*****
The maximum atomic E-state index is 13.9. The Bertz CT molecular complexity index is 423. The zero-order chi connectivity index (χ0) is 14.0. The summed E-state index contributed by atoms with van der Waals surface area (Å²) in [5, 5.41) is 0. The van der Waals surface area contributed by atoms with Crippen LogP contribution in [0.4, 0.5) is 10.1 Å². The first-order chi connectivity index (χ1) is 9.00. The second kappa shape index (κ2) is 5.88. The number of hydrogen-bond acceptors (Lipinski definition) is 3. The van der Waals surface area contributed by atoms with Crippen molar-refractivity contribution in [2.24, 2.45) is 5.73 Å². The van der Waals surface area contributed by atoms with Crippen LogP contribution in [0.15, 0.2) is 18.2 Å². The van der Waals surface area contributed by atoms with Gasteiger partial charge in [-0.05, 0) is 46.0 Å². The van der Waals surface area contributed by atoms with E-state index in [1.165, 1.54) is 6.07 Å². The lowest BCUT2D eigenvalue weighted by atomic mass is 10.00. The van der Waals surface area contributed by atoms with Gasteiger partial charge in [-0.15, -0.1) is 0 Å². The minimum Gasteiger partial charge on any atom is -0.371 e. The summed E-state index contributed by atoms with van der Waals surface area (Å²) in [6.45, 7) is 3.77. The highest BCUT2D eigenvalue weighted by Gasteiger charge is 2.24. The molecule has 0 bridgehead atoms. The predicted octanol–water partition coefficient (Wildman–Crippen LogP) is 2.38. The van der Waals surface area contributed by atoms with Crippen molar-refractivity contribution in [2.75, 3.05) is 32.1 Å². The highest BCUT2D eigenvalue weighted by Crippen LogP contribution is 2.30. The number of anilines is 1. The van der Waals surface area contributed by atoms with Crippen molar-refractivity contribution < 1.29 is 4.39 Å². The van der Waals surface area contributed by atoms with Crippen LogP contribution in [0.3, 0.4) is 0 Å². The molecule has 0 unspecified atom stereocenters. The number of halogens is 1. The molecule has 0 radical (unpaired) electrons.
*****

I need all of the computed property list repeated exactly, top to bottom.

The maximum atomic E-state index is 13.9. The Bertz CT molecular complexity index is 423. The zero-order chi connectivity index (χ0) is 14.0. The summed E-state index contributed by atoms with van der Waals surface area (Å²) in [5, 5.41) is 0. The van der Waals surface area contributed by atoms with Crippen LogP contribution in [0.4, 0.5) is 10.1 Å². The first-order chi connectivity index (χ1) is 9.00. The second kappa shape index (κ2) is 5.88. The number of hydrogen-bond acceptors (Lipinski definition) is 3. The van der Waals surface area contributed by atoms with Crippen molar-refractivity contribution in [2.24, 2.45) is 5.73 Å². The van der Waals surface area contributed by atoms with Crippen LogP contribution in [0.15, 0.2) is 18.2 Å². The van der Waals surface area contributed by atoms with Gasteiger partial charge in [-0.05, 0) is 46.0 Å². The van der Waals surface area contributed by atoms with E-state index in [1.165, 1.54) is 6.07 Å². The lowest BCUT2D eigenvalue weighted by atomic mass is 10.00. The van der Waals surface area contributed by atoms with Gasteiger partial charge in [-0.15, -0.1) is 0 Å². The minimum Gasteiger partial charge on any atom is -0.371 e. The summed E-state index contributed by atoms with van der Waals surface area (Å²) in [6.45, 7) is 3.77. The highest BCUT2D eigenvalue weighted by Gasteiger charge is 2.24. The molecule has 0 bridgehead atoms. The predicted octanol–water partition coefficient (Wildman–Crippen LogP) is 2.38. The van der Waals surface area contributed by atoms with Crippen molar-refractivity contribution in [2.75, 3.05) is 32.1 Å². The highest BCUT2D eigenvalue weighted by Crippen LogP contribution is 2.30. The number of anilines is 1. The van der Waals surface area contributed by atoms with Crippen molar-refractivity contribution < 1.29 is 4.39 Å². The van der Waals surface area contributed by atoms with Crippen LogP contribution in [0.3, 0.4) is 0 Å². The molecule has 0 unspecified atom stereocenters. The number of halogens is 1. The molecule has 0 radical (unpaired) electrons.